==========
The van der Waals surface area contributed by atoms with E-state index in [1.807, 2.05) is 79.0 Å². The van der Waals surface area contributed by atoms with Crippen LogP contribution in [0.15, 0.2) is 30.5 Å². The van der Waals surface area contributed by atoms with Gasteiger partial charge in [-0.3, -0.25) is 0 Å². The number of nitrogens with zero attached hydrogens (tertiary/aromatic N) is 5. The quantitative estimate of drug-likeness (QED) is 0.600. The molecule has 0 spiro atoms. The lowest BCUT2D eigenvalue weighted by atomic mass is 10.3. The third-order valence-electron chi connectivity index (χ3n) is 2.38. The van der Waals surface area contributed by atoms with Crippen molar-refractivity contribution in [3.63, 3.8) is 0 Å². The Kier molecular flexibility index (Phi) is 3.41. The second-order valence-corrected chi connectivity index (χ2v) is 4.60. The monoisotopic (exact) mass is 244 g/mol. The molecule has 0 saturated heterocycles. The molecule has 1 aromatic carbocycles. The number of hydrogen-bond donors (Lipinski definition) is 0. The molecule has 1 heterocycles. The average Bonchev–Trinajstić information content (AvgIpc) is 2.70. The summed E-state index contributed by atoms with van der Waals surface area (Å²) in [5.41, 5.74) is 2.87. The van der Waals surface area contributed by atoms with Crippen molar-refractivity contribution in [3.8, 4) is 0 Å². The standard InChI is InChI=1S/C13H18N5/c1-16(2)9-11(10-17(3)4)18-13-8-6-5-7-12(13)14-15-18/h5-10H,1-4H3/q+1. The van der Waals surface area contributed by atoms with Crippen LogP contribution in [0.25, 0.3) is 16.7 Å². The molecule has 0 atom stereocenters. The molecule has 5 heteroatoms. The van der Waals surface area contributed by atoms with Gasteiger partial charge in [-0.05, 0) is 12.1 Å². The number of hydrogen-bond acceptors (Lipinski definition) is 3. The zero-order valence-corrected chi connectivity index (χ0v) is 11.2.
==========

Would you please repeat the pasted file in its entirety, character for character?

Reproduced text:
The van der Waals surface area contributed by atoms with E-state index in [1.807, 2.05) is 79.0 Å². The van der Waals surface area contributed by atoms with Crippen LogP contribution in [0.15, 0.2) is 30.5 Å². The van der Waals surface area contributed by atoms with Gasteiger partial charge in [-0.3, -0.25) is 0 Å². The number of nitrogens with zero attached hydrogens (tertiary/aromatic N) is 5. The quantitative estimate of drug-likeness (QED) is 0.600. The molecule has 0 spiro atoms. The lowest BCUT2D eigenvalue weighted by atomic mass is 10.3. The third-order valence-electron chi connectivity index (χ3n) is 2.38. The van der Waals surface area contributed by atoms with Crippen molar-refractivity contribution in [3.63, 3.8) is 0 Å². The Kier molecular flexibility index (Phi) is 3.41. The second-order valence-corrected chi connectivity index (χ2v) is 4.60. The monoisotopic (exact) mass is 244 g/mol. The molecule has 0 saturated heterocycles. The molecule has 1 aromatic carbocycles. The number of hydrogen-bond donors (Lipinski definition) is 0. The molecule has 1 heterocycles. The average Bonchev–Trinajstić information content (AvgIpc) is 2.70. The summed E-state index contributed by atoms with van der Waals surface area (Å²) in [5.41, 5.74) is 2.87. The van der Waals surface area contributed by atoms with Crippen molar-refractivity contribution in [3.8, 4) is 0 Å². The standard InChI is InChI=1S/C13H18N5/c1-16(2)9-11(10-17(3)4)18-13-8-6-5-7-12(13)14-15-18/h5-10H,1-4H3/q+1. The van der Waals surface area contributed by atoms with Crippen LogP contribution in [0.25, 0.3) is 16.7 Å². The molecule has 0 atom stereocenters. The molecule has 5 heteroatoms. The van der Waals surface area contributed by atoms with Gasteiger partial charge in [-0.05, 0) is 12.1 Å². The number of hydrogen-bond acceptors (Lipinski definition) is 3. The zero-order valence-corrected chi connectivity index (χ0v) is 11.2.